LONDON (Reuters) - Efforts by foreign navies to combat Somali piracy off the Horn of Africa country’s coast have made a difference but they will not be able to eradicate attacks by seaborne gangs, Britain’s navy chief said on Friday.
Somali pirates have stepped up attacks in recent months, making millions of dollars in ransom by hijacking ships in the Indian Ocean and the Gulf of Aden, which links Europe to Asia.
Admiral Mark Stanhope said navies were dealing with 1.1 million square miles of water to monitor.
“We are not going to eradicate piracy -- it’s still a very very large area,” he told Reuters in an interview.
Foreign navies have been deployed off the Gulf of Aden since the start of 2009 and have operated convoys, as well as setting up and monitoring a transit corridor for ships to pass through vulnerable points.
But their forces have been stretched over the vast expanses of water including the Indian Ocean, leaving vessels vulnerable.
Foreign Secretary David Miliband said last month ships using the Indian Ocean would not receive the same level of naval protection from pirates as those in the Gulf of Aden because military resources are tight.
“We have made a considerable difference in terms of the amount of successful pirating attempts -- that is by virtue of the number of navies that are there,” Stanhope said.
“While navies will do their very best in what is a huge area to address the problems of piracy, we will never solve the problem that is causing it,” he said referring to Somalia’s lawlessness.
Britain’s Royal Navy had deployed ships last year as part of the European Union anti-piracy force off Somalia’s coast. The EU mission numbers seven ships at present.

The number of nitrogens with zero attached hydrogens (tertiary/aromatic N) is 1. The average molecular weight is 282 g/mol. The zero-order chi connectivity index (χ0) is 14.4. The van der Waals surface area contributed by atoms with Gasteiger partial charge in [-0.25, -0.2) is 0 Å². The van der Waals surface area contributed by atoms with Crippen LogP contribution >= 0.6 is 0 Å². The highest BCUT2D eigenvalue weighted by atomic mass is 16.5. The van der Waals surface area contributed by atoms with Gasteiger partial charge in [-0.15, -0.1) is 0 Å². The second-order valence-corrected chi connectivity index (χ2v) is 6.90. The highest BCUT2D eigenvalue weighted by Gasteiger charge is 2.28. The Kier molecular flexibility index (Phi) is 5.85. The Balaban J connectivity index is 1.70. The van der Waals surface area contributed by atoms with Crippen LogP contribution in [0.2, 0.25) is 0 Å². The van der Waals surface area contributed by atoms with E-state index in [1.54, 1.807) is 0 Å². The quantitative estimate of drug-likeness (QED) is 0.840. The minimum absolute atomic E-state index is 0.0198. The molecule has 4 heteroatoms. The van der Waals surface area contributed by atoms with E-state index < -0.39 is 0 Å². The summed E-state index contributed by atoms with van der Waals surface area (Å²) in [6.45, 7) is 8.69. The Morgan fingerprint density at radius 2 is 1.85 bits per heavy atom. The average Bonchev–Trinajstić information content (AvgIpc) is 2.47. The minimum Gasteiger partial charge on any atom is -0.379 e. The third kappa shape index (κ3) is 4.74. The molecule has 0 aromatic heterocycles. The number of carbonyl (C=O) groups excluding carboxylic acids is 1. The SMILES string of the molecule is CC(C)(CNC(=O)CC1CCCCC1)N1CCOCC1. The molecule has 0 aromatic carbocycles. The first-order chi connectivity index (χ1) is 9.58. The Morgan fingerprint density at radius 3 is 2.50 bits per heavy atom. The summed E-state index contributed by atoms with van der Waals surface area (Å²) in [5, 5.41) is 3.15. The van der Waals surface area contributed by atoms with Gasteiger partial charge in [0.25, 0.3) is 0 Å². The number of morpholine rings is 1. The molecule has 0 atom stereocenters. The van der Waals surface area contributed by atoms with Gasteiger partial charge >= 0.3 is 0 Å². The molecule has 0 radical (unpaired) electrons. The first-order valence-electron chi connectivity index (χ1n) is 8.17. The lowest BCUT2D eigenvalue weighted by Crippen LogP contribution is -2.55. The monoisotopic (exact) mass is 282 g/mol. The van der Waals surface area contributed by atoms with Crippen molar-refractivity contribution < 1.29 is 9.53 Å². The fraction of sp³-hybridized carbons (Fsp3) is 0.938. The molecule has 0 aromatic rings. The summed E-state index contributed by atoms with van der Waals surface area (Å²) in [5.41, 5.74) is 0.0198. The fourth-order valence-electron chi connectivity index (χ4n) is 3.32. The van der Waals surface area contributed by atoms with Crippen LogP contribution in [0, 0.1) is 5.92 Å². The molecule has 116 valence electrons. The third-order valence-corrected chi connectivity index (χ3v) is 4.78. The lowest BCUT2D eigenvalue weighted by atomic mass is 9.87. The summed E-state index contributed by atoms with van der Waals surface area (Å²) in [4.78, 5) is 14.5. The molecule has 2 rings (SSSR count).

The Royal Navy has no vessels participating in the EU mission right now but has one frigate and a tanker stationed in the Indian Ocean available for counter-piracy operations if required, the navy said. The Royal Navy also provided much of the leadership for setting up the EU mission.
Stanhope said the Indian Ocean was a main focus for Europe owing to its importance as a transit route for goods from Asia to European countries.
In addition, he said China was growing in economic importance and its navy was expanding.
A Chinese rear admiral last month urged the country to set up navy supply bases overseas after China paid a ransom to free a ship held for nine weeks by Somali pirates.
Stanhope said that being part of the international anti-piracy efforts, China’s navy was “learning the ropes.”
“They want stability in that area (the Indian Ocean) to ensure their exports and indeed their imports,” he said. “Therefore the growth in their navy is entirely predictable.”
Asked if China would overtake Britain’s navy, Stanhope said: “China in scale is almost inevitability going to get bigger than we are if you count ship for ship, submarine for submarine.” But he said Britain’s navy measures up very highly in quality.
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